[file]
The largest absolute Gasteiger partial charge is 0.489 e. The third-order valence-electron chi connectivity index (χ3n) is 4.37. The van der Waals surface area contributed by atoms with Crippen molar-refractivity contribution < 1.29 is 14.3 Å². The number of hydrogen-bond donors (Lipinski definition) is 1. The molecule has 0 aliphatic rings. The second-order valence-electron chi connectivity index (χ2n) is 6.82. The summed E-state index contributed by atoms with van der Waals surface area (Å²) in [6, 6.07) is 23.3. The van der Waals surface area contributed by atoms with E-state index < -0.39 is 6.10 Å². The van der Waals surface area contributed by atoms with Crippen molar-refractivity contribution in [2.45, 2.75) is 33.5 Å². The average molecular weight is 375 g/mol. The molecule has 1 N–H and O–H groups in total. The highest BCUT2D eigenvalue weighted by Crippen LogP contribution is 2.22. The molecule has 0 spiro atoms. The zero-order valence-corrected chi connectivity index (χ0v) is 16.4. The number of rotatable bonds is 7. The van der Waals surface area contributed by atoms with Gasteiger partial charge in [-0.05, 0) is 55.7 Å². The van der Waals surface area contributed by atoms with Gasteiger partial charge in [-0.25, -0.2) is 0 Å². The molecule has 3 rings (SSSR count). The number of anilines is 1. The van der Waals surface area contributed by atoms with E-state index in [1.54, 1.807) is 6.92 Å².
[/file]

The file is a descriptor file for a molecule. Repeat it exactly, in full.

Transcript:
The largest absolute Gasteiger partial charge is 0.489 e. The third-order valence-electron chi connectivity index (χ3n) is 4.37. The van der Waals surface area contributed by atoms with Crippen molar-refractivity contribution < 1.29 is 14.3 Å². The number of hydrogen-bond donors (Lipinski definition) is 1. The molecule has 0 aliphatic rings. The second-order valence-electron chi connectivity index (χ2n) is 6.82. The summed E-state index contributed by atoms with van der Waals surface area (Å²) in [6, 6.07) is 23.3. The van der Waals surface area contributed by atoms with E-state index < -0.39 is 6.10 Å². The van der Waals surface area contributed by atoms with Crippen molar-refractivity contribution in [2.45, 2.75) is 33.5 Å². The average molecular weight is 375 g/mol. The molecule has 1 N–H and O–H groups in total. The highest BCUT2D eigenvalue weighted by Crippen LogP contribution is 2.22. The molecule has 0 spiro atoms. The zero-order valence-corrected chi connectivity index (χ0v) is 16.4. The number of rotatable bonds is 7. The van der Waals surface area contributed by atoms with Gasteiger partial charge in [-0.05, 0) is 55.7 Å². The van der Waals surface area contributed by atoms with Gasteiger partial charge in [-0.25, -0.2) is 0 Å². The molecule has 3 rings (SSSR count). The number of anilines is 1. The van der Waals surface area contributed by atoms with E-state index in [1.54, 1.807) is 6.92 Å².